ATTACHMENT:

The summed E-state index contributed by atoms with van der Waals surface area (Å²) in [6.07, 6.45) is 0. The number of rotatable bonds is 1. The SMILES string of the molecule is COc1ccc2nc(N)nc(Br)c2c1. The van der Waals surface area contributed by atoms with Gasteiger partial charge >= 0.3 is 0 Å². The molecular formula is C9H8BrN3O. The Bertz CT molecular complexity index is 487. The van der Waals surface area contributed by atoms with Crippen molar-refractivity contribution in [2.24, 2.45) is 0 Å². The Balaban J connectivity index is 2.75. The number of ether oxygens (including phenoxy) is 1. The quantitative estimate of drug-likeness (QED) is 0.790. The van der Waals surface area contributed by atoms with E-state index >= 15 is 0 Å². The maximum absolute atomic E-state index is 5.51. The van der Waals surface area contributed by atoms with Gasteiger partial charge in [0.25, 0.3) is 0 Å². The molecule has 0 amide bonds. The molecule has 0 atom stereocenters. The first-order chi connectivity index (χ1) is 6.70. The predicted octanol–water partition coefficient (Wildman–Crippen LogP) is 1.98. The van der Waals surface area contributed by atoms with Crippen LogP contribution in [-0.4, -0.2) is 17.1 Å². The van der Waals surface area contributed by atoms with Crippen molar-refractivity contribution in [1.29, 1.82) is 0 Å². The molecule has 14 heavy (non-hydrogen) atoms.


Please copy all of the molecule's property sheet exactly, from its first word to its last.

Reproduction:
The summed E-state index contributed by atoms with van der Waals surface area (Å²) in [6.07, 6.45) is 0. The number of rotatable bonds is 1. The SMILES string of the molecule is COc1ccc2nc(N)nc(Br)c2c1. The van der Waals surface area contributed by atoms with Gasteiger partial charge >= 0.3 is 0 Å². The molecular formula is C9H8BrN3O. The Bertz CT molecular complexity index is 487. The van der Waals surface area contributed by atoms with Crippen molar-refractivity contribution in [2.24, 2.45) is 0 Å². The Balaban J connectivity index is 2.75. The number of ether oxygens (including phenoxy) is 1. The quantitative estimate of drug-likeness (QED) is 0.790. The van der Waals surface area contributed by atoms with E-state index >= 15 is 0 Å². The maximum absolute atomic E-state index is 5.51. The van der Waals surface area contributed by atoms with Gasteiger partial charge in [0.25, 0.3) is 0 Å². The molecule has 0 amide bonds. The molecule has 0 atom stereocenters. The first-order chi connectivity index (χ1) is 6.70. The predicted octanol–water partition coefficient (Wildman–Crippen LogP) is 1.98. The van der Waals surface area contributed by atoms with Crippen LogP contribution in [-0.4, -0.2) is 17.1 Å². The van der Waals surface area contributed by atoms with Crippen molar-refractivity contribution in [1.29, 1.82) is 0 Å². The molecule has 14 heavy (non-hydrogen) atoms.